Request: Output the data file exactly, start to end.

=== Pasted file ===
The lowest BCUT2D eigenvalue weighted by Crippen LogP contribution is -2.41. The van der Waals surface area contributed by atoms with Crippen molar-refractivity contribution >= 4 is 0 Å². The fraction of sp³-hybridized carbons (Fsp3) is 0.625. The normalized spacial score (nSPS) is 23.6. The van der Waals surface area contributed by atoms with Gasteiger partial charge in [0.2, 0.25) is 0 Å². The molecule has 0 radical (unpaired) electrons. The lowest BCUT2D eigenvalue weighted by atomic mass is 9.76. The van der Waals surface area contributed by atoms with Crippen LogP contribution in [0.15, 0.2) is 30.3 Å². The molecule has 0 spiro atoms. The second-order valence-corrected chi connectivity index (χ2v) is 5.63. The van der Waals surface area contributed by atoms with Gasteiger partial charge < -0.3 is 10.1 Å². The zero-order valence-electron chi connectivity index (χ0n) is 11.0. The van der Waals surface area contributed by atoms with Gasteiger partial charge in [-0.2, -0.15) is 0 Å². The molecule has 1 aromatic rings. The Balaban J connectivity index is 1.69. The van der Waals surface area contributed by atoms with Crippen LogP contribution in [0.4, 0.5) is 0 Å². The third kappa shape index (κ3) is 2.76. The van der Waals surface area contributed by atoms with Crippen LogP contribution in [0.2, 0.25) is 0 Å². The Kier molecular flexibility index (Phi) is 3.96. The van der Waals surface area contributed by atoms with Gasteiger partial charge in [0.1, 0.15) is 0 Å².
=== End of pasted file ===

The lowest BCUT2D eigenvalue weighted by Crippen LogP contribution is -2.41. The van der Waals surface area contributed by atoms with Crippen molar-refractivity contribution >= 4 is 0 Å². The fraction of sp³-hybridized carbons (Fsp3) is 0.625. The normalized spacial score (nSPS) is 23.6. The van der Waals surface area contributed by atoms with Gasteiger partial charge in [0.2, 0.25) is 0 Å². The molecule has 0 radical (unpaired) electrons. The lowest BCUT2D eigenvalue weighted by atomic mass is 9.76. The van der Waals surface area contributed by atoms with Crippen LogP contribution in [0.15, 0.2) is 30.3 Å². The molecule has 0 spiro atoms. The second-order valence-corrected chi connectivity index (χ2v) is 5.63. The van der Waals surface area contributed by atoms with Gasteiger partial charge < -0.3 is 10.1 Å². The zero-order valence-electron chi connectivity index (χ0n) is 11.0. The van der Waals surface area contributed by atoms with Gasteiger partial charge in [-0.2, -0.15) is 0 Å². The molecule has 1 aromatic rings. The Balaban J connectivity index is 1.69. The van der Waals surface area contributed by atoms with Crippen LogP contribution in [0.4, 0.5) is 0 Å². The third kappa shape index (κ3) is 2.76. The van der Waals surface area contributed by atoms with Crippen LogP contribution in [0.2, 0.25) is 0 Å². The Kier molecular flexibility index (Phi) is 3.96. The van der Waals surface area contributed by atoms with Gasteiger partial charge in [0.1, 0.15) is 0 Å².